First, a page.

Atlanta Financial Newsroom
The Setting Every Community Up for Retirement Enhancement (“SECURE”) Act was signed into law on December 20, 2019. With all of the discussion in the news around the political uncertainty, impeachment, and the looming trade war, one of the largest changes to retirement savings laws in recent years was passed with very little fanfare. However, some of the changes will be significant. I have tried to highlight what may impact the majority of our clients and readers.
The Act has a lot of positives such as simplifying rules and making 401k plans potentially available to more workers, pushing back the RMD age, and allowing contributions to IRAs past age 70. The negative impact I see is the elimination of the stretch IRA which is a clear move by the government to raise tax revenues by forcing money out of inherited IRAs sooner. I will discuss in more detail below, but this should be a time to review beneficiaries and discuss whether any change in your legacy planning should be made in response to the new laws. What do you need to pay attention to?
Recently, my husband and I took care of our 12-month old granddaughter while our daughter and son-in-law took a much-needed vacation together. When they dropped her off, their parting words were, “She is almost ready to walk, but make sure she waits until we get home!”
Famous last words… Of course, as soon as they left the house, she was trying to walk – literally everywhere. And after about 24 hours she was taking her first baby steps. By the time they arrived back three days later, she was walking (a little unsteadily but walking none-the-less) and was very proud of herself. Great strides in just a few days but predicated on all of the trial and error and lessons learned in the months before.
Financial planning is a little like this. You’ll make mistakes along the way – everyone does. But you will do a lot of things right as well and the important thing to remember is that your financial health is based on doing the little things right, all along the way.
So, what should you be doing when you are 22, 52 or 72? Here are three important tips for each decade.
Cathy Miller Receives the Women’s Choice Award® as Highly Recommended Financial Advisor by Women for Women for Seventh Consecutive Year
Atlanta – November 19, 2019 – Atlanta Financial Associates, an independent financial advisory firm, recently announced that Cathy Miller, MBA, CFP® , CRPS®, CDFA™, has received the Women’s Choice Award® for Financial Advisors and Firms.
As the leading advocate for female consumers, WomenCertified Inc. selected Miller based on rigorous research and specific objective criteria; she has received this recognition every year since 2013.
This year marks our second year living with the sweeping tax law changes passed at the end of 2017, known as the Tax Cuts and Jobs Act. How did you fare under the new tax law, or do you know?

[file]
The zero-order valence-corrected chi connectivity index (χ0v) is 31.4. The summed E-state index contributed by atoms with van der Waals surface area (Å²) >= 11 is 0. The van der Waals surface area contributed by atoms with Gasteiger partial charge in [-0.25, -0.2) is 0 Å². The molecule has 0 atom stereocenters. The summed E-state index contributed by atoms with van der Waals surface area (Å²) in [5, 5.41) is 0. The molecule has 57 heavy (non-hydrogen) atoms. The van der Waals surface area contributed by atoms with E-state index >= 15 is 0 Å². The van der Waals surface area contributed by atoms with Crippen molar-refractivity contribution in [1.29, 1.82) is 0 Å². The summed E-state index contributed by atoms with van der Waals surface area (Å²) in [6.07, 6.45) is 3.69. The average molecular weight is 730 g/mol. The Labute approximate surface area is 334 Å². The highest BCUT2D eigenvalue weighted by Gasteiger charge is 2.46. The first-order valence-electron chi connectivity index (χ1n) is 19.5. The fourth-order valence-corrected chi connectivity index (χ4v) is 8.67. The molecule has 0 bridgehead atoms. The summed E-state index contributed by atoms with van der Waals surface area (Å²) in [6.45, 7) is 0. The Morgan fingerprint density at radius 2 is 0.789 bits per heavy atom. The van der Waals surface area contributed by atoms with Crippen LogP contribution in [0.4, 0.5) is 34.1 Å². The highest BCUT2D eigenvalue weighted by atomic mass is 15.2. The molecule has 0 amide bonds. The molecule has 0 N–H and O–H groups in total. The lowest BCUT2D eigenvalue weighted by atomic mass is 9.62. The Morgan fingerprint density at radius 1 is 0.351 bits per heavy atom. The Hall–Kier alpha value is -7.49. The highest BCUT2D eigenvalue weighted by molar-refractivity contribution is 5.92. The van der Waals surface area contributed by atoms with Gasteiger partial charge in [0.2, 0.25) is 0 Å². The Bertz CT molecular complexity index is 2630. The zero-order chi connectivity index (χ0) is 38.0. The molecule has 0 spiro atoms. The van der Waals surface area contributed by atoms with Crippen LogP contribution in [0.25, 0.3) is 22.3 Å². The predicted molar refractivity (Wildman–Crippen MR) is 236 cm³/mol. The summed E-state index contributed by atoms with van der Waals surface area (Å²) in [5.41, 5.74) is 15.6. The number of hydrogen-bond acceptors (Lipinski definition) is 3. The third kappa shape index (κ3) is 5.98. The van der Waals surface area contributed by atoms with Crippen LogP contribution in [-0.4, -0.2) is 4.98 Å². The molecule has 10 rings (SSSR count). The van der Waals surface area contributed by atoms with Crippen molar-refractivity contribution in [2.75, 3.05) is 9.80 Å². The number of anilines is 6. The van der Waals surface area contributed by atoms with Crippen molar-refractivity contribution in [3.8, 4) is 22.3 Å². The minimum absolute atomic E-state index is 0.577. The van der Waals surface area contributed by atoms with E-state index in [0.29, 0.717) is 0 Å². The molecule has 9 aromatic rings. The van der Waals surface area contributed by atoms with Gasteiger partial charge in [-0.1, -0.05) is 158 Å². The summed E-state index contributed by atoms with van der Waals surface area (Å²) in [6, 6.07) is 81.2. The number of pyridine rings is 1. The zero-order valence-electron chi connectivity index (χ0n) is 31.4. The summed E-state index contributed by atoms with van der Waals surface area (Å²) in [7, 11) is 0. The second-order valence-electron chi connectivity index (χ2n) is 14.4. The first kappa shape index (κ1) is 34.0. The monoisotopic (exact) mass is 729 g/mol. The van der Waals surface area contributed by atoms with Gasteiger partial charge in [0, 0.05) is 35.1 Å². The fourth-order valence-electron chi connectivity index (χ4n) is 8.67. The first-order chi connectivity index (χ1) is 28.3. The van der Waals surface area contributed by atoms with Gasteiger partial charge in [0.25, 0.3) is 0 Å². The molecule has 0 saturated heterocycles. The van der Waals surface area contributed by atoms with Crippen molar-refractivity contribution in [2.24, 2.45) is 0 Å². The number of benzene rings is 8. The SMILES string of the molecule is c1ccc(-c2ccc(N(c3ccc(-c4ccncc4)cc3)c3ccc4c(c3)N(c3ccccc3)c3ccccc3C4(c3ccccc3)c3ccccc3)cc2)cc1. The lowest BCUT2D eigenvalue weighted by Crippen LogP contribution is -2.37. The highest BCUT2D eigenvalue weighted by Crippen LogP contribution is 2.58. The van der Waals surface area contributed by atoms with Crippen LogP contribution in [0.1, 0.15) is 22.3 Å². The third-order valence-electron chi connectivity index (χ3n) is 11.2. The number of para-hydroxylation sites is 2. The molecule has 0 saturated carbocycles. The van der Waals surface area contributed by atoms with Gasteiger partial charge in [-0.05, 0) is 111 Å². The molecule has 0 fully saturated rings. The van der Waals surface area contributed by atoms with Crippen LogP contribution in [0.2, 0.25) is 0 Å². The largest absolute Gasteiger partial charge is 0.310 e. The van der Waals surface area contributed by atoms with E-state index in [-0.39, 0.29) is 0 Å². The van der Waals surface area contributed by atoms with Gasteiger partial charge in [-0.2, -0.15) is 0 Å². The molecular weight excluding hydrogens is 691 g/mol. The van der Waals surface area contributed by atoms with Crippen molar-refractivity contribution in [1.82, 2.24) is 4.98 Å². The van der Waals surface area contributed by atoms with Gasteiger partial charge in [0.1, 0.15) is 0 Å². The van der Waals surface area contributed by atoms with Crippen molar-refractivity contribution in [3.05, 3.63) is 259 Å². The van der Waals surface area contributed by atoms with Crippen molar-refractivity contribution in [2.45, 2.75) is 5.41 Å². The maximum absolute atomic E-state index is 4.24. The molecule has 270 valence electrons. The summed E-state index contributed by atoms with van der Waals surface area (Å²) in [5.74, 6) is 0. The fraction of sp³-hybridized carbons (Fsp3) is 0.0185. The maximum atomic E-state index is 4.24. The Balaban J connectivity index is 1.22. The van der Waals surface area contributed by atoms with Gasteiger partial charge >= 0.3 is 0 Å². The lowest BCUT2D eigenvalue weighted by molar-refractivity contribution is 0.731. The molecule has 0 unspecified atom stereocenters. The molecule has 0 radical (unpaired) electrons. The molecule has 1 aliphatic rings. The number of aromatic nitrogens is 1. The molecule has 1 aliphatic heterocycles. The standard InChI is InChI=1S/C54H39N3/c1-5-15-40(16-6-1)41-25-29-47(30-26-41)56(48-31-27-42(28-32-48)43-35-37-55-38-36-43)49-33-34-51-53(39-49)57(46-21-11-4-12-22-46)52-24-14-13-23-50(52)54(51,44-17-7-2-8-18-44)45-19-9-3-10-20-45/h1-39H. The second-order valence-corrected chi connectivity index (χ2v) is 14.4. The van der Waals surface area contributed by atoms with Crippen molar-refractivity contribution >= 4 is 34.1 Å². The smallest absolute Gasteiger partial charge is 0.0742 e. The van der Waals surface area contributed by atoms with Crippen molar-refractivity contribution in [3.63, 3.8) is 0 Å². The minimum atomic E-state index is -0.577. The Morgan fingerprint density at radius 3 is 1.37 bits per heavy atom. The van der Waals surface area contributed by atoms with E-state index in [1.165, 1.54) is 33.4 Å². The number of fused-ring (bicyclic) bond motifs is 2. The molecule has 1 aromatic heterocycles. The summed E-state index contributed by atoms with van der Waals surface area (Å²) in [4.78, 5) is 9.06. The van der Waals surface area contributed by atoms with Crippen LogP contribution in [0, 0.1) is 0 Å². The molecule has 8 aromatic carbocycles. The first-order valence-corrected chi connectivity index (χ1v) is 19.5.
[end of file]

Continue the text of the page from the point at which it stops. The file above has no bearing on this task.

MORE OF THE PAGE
Many tax payers had pleasant surprises when they filed their 2018 returns, with smaller tax bills and/or larger refunds than usual. But some tax payers felt like they didn’t benefit from the tax cuts at all. As we met with clients in 2019, we found that for some of those clients the total tax paid was in fact higher, but due to higher income levels (from a strong economy and stock market), while tax rates actually did decline from pre-2018 levels. Unfortunately, for a significant minority of our clients, both rates and taxes paid were higher due to limitations on mortgage interest deductions, the elimination of personal exemptions and the cap on state and local tax deductions (the so called “SALT” deductions).
Regardless of which camp you found yourself in after filing your 2018 taxes, there is still time to minimize what you will owe for 2019 with smart planning. We have listed 9 tips to consider between now and year-end.
A baby changes the game in so many ways. I think back to the first time I heard my little boy say “peeeez, Daddy.” I would have handed that little guy nearly anything he wanted with little remorse just because of how cute it was. It makes me think about how as parents, we naturally want to not just meet, but exceed the wants and needs of our children; however, accomplishing that can be quite a challenge. With so much time focused on getting ready mentally, spiritually, and physically for a new baby, it is also fact that soon-to-be parents can especially end up feeling a bit unprepared financially because it is so tough to judge how expensive life as a growing family will be.
Knowing personally and professionally that the fiscal changes associated with parenthood are a gracious plenty, I’ve laid out a few things below that will hopefully make the experience of welcoming a new baby less of a learn-on-the-fly education.
1. Write a Will
For most young parents, writing a will is less about distributing assets and more about naming a guardian for their children. The guardian named in your Will is the person that would take care of your children if you and the other parent were unable to do so. This situation is very unlikely, but worth addressing just in case.
If your children ever needed a guardian, the local Probate Court would appoint the person designated in your Will, absent a serious problem with that person. You can name different guardians for different children if you wish. If you do not have a Will with a Guardianship Designation, or if you haven’t made your wishes in the Will clear, the Probate Court would have to select a guardian for your children without any guidance from you. The most common choice is a family member. But what if you really wouldn’t want a certain family member to raise your children? Or what if you preferred that a close friend step in as guardian? The Court would have no way of knowing your wishes.
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